With all that being said, it is important to remember that you actually do not need to be an overly advanced communicator in Japanese in order to ace this exam. In fact, you will only need to show proficiency at the intermediate-low to intermediate-mid range in each of the three modes of communication.

Because this course and exam is very rare amongst high schoolers, there are not lots of great study materials for this exam like there are for many of the most popular AP exams. With that being said, there are some great resources that you can take advantage of that re not specifically related to the exam itself but are absolutely related to mastering Japanese.

Practice the exam

When it comes to each and every AP exam, mastering the format of the exam is just as important as mastering the subject matter that you will be tested on during the exam. Well, maybe it’s not as important, but it is still quite important!

In many ways, the AP exams are quite similar to the standardized tests in that way. The more comfortable you are with the format of the exam, the greater the likelihood is that you will get the kind of score that will make you smile!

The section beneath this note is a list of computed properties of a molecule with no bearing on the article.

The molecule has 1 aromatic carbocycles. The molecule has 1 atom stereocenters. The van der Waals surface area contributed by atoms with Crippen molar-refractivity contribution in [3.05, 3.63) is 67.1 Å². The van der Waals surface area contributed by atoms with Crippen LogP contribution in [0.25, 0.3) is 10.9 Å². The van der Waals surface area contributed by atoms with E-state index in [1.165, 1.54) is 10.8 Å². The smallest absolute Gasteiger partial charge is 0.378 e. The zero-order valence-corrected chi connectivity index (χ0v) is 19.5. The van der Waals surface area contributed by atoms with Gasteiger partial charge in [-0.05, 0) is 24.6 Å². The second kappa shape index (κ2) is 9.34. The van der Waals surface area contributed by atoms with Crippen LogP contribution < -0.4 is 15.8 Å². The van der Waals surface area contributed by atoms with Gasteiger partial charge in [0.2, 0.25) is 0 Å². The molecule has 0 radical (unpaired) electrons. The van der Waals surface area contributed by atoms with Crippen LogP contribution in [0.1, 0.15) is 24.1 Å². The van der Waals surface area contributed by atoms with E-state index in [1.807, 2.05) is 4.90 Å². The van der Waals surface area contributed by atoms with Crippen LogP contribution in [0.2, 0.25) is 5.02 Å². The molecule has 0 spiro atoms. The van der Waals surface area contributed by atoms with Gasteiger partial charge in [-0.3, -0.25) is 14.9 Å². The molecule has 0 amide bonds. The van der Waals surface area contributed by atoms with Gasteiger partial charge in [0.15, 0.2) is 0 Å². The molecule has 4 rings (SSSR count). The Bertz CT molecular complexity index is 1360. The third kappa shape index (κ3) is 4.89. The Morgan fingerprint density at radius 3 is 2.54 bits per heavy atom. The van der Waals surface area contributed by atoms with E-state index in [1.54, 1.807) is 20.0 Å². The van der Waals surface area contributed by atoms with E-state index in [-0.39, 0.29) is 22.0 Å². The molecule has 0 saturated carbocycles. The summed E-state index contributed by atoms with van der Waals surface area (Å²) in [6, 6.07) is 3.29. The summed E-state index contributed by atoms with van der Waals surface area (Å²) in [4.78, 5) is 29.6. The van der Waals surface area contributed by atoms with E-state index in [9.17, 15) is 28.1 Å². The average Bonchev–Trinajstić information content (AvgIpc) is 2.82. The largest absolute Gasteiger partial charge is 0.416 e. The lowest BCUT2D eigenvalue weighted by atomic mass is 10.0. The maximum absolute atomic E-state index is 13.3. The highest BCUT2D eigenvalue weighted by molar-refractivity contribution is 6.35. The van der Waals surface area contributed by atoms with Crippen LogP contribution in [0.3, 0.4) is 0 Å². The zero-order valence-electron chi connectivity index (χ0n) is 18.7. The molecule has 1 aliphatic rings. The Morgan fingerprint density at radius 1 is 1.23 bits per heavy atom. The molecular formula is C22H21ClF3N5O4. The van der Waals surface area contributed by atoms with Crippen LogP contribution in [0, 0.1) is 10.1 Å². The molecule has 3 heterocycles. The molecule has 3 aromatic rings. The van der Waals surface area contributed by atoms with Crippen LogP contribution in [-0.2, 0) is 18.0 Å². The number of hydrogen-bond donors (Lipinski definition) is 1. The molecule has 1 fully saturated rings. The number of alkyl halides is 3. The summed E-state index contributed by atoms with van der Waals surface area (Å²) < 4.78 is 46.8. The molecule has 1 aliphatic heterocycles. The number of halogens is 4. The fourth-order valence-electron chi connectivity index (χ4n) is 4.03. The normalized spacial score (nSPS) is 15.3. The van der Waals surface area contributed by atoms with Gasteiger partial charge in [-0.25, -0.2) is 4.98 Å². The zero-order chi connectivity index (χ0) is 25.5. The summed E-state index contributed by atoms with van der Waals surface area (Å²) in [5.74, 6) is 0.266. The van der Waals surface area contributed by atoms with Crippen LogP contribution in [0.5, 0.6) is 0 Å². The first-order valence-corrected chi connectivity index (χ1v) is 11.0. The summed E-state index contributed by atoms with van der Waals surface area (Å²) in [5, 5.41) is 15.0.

For that reason, practicing as many multiple-choice questions sets and free-response sets as you can.

As you practice the multiple-choice format questions, make sure to focus on exactly what each question is asking you to do. If it is difficult or you end up getting the answer wrong, you should make note of the question itself and try to classify the question by type. Make sure to take note of whether it was a written question or an auditory one and keep track of specific vocab or grammar that you find yourself tripping on regularly.

If you are able to keep track of these factors, you will be able to identify problem areas that you need to focus on as the exam nears as well as areas that you are particularly strong in.

The same process can be said for the free-response questions and the four tasks that students are tested on in that section. Identify which tasks you have the hardest time with versus which tasks you have gained greatest mastery over.

Take another practice exam

The final step to mastering this exam and every other AP exam for that matter is to take another full practice exam. In fact, the more practice exams that you can take, the better. Just make sure that while you are taking these exams and as the day of the real exam approaches, you being to put yourself under the same time constraints that you will face on the day of the exam itself. This will make sure that you are prepared to for the challenges – both mental and physical – that you will face when you take, and ideally ace, the AP Japanese Language and Culture exam.

Good luck!